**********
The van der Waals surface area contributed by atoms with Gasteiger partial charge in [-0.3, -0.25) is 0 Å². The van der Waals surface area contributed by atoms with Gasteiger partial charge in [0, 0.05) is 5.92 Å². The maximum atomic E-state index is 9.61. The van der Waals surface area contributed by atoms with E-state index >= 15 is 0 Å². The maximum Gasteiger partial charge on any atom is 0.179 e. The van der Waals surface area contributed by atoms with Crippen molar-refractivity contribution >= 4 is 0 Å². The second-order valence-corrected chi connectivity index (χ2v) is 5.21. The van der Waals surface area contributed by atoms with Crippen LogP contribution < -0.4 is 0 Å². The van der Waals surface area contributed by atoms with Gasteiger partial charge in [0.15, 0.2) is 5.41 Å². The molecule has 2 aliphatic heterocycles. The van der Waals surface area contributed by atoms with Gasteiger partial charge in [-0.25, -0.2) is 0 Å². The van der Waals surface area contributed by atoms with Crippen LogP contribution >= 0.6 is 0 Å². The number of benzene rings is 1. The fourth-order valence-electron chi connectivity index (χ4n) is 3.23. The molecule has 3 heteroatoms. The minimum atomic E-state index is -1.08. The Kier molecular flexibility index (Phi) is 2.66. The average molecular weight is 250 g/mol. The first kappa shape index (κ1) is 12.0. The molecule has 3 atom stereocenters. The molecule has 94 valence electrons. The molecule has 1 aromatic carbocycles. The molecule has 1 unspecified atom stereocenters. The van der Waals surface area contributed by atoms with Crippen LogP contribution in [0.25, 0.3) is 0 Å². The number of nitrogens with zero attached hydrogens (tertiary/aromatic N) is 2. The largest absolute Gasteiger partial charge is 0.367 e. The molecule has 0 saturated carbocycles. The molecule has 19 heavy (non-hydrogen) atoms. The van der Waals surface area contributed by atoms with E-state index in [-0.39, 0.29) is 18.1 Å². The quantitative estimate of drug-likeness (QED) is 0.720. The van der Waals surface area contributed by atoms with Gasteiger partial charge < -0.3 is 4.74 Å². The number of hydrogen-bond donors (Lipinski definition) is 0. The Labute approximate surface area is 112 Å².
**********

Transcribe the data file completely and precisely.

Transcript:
The van der Waals surface area contributed by atoms with Gasteiger partial charge in [-0.3, -0.25) is 0 Å². The van der Waals surface area contributed by atoms with Gasteiger partial charge in [0, 0.05) is 5.92 Å². The maximum atomic E-state index is 9.61. The van der Waals surface area contributed by atoms with E-state index >= 15 is 0 Å². The maximum Gasteiger partial charge on any atom is 0.179 e. The van der Waals surface area contributed by atoms with Crippen molar-refractivity contribution >= 4 is 0 Å². The second-order valence-corrected chi connectivity index (χ2v) is 5.21. The van der Waals surface area contributed by atoms with Crippen LogP contribution < -0.4 is 0 Å². The van der Waals surface area contributed by atoms with Gasteiger partial charge in [0.15, 0.2) is 5.41 Å². The molecule has 2 aliphatic heterocycles. The van der Waals surface area contributed by atoms with Gasteiger partial charge in [-0.25, -0.2) is 0 Å². The van der Waals surface area contributed by atoms with Crippen LogP contribution >= 0.6 is 0 Å². The number of benzene rings is 1. The fourth-order valence-electron chi connectivity index (χ4n) is 3.23. The molecule has 3 heteroatoms. The minimum atomic E-state index is -1.08. The Kier molecular flexibility index (Phi) is 2.66. The average molecular weight is 250 g/mol. The first kappa shape index (κ1) is 12.0. The molecule has 3 atom stereocenters. The molecule has 94 valence electrons. The molecule has 1 aromatic carbocycles. The molecule has 1 unspecified atom stereocenters. The van der Waals surface area contributed by atoms with Crippen LogP contribution in [0.25, 0.3) is 0 Å². The number of nitrogens with zero attached hydrogens (tertiary/aromatic N) is 2. The largest absolute Gasteiger partial charge is 0.367 e. The molecule has 0 saturated carbocycles. The molecule has 19 heavy (non-hydrogen) atoms. The van der Waals surface area contributed by atoms with E-state index in [-0.39, 0.29) is 18.1 Å². The quantitative estimate of drug-likeness (QED) is 0.720. The van der Waals surface area contributed by atoms with Gasteiger partial charge < -0.3 is 4.74 Å². The number of hydrogen-bond donors (Lipinski definition) is 0. The Labute approximate surface area is 112 Å².